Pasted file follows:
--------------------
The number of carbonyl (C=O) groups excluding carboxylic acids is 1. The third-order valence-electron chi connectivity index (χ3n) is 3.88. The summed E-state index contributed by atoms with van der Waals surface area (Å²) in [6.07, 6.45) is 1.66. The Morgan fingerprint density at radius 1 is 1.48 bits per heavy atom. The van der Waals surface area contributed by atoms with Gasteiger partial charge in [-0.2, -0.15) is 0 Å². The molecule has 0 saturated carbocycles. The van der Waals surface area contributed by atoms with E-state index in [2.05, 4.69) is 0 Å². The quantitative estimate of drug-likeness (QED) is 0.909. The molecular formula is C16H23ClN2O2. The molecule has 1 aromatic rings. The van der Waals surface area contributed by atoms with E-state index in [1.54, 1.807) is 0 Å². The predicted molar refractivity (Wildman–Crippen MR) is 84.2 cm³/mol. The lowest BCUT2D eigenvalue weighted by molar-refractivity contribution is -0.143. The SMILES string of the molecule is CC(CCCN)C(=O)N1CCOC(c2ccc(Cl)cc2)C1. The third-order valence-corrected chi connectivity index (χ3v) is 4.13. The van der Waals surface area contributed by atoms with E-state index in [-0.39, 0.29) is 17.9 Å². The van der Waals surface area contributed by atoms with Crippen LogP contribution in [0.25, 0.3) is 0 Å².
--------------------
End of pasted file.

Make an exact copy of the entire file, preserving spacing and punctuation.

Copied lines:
The number of carbonyl (C=O) groups excluding carboxylic acids is 1. The third-order valence-electron chi connectivity index (χ3n) is 3.88. The summed E-state index contributed by atoms with van der Waals surface area (Å²) in [6.07, 6.45) is 1.66. The Morgan fingerprint density at radius 1 is 1.48 bits per heavy atom. The van der Waals surface area contributed by atoms with Gasteiger partial charge in [-0.2, -0.15) is 0 Å². The molecule has 0 saturated carbocycles. The van der Waals surface area contributed by atoms with E-state index in [2.05, 4.69) is 0 Å². The quantitative estimate of drug-likeness (QED) is 0.909. The molecular formula is C16H23ClN2O2. The molecule has 1 aromatic rings. The van der Waals surface area contributed by atoms with E-state index in [1.54, 1.807) is 0 Å². The predicted molar refractivity (Wildman–Crippen MR) is 84.2 cm³/mol. The lowest BCUT2D eigenvalue weighted by molar-refractivity contribution is -0.143. The SMILES string of the molecule is CC(CCCN)C(=O)N1CCOC(c2ccc(Cl)cc2)C1. The third-order valence-corrected chi connectivity index (χ3v) is 4.13. The van der Waals surface area contributed by atoms with E-state index in [-0.39, 0.29) is 17.9 Å². The van der Waals surface area contributed by atoms with Crippen LogP contribution in [0.25, 0.3) is 0 Å².